While talking about what happens after you die can be a difficult topic, avoiding the issue can be a very costly mistake for your heirs when the inevitable occurs. Taking the time to plan your estate can ensure that your assets are distributed according to your wishes, and that your heirs are spared needless legal headaches trying to sort out your possessions. In addition to your last will and testament, estate law deals with how to set up things like living wills, trusts, choosing executors, and navigating through probate. Estate laws often vary from state to state. For this reason, anyone beginning the estate planning process needs a thorough grounding in the laws of the state in which he resides.
The term living will tends to confuse people especially because it is actually not a will at all. Instead, a living will is a legal document that states how you want to be treated in case you become unconscious or medically incapacitated. It is often referred to as a health care directive. Its advantage lies in the fact that it removes the stress of making difficult end-of-life decisions from your family members. Its main requirement is that the person making the will is mentally competent at the time it is created.
Wills & Trusts
Wills and trusts are legal documents that dictate how someone’s estate will be distributed after their death. While they are usually grouped together, they fulfill separate purposes.
The main advantage to a will is that a person can prescribe exactly he wants his assets transferred. Whether someone has real estate, multiple bank accounts, or even valuable jewelry, a will can eliminate any conflict or confusion over how to allot those possessions.
A trust, however, achieves a different purpose in that it enables someone to control their estate after they are gone. Essentially, a trust directs how and when assets will go to a beneficiary. While many people may not see the point of managing possessions after their death, a trust can be useful if one’s beneficiaries are not old enough or competent enough to oversee those assets for themselves. In addition, New York trust laws help to keep the estate from winding up in the state’s bank accounts.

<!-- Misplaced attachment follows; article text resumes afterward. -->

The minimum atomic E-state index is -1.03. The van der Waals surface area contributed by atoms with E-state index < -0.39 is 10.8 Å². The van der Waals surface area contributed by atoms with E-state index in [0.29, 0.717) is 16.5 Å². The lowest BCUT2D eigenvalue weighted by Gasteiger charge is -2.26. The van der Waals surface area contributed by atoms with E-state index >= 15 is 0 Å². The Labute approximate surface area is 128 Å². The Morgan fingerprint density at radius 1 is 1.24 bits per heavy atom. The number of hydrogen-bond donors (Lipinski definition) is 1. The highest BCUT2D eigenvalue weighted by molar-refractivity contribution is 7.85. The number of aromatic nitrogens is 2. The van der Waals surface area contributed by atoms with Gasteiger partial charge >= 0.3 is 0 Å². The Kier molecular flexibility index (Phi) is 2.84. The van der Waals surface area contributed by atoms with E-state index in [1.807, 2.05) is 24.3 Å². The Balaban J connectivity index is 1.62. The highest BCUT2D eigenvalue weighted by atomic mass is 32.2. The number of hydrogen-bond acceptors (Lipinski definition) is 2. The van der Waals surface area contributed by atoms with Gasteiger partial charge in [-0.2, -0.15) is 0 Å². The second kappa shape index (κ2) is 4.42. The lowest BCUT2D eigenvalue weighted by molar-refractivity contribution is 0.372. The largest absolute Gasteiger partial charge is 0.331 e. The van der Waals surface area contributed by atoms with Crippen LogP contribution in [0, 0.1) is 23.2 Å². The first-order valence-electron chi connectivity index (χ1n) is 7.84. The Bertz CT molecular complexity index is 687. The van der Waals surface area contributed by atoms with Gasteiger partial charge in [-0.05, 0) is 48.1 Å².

Another reason trusts are attractive to many is that they avoid the typically confusing and lengthy probate process because assets placed in trust become the property of the beneficiary instead of the person who created it. Since these assets no longer belong to the estate, they also reduce an estate’s overall tax liability.
A topic which has received a great deal of publicity over the past few years on both state and federal levels is the estate tax. While many people resent having to pay tax on an inheritance, a number of states have eased the strain by raising their tax thresholds in recent years. For this reason, anyone involved in estate planning needs to be up-to-date on the latest changes.
Although New York does not have an inheritance tax like New Jersey, it does have an estate tax. A little more than four years ago, however, New York made radical changes to its estate tax. At the time, it had one of the lowest tax exemptions in the United States. Nevertheless, the current New York estate tax threshold is now $5.25 million in 2018 and it is set to rise to $5,490,000 in 2019; it will to increase along with inflation each year thereafter. This means that only amounts above the threshold will be subject to the tax.
Due to the many different parts involved in planning end-of-life care and transfers of assets, it is always important to speak with a knowledgeable estate planning attorney in your jurisdiction in order to gain a clear perspective on what the tax liabilities are, and how you might lessen the burden for your heirs.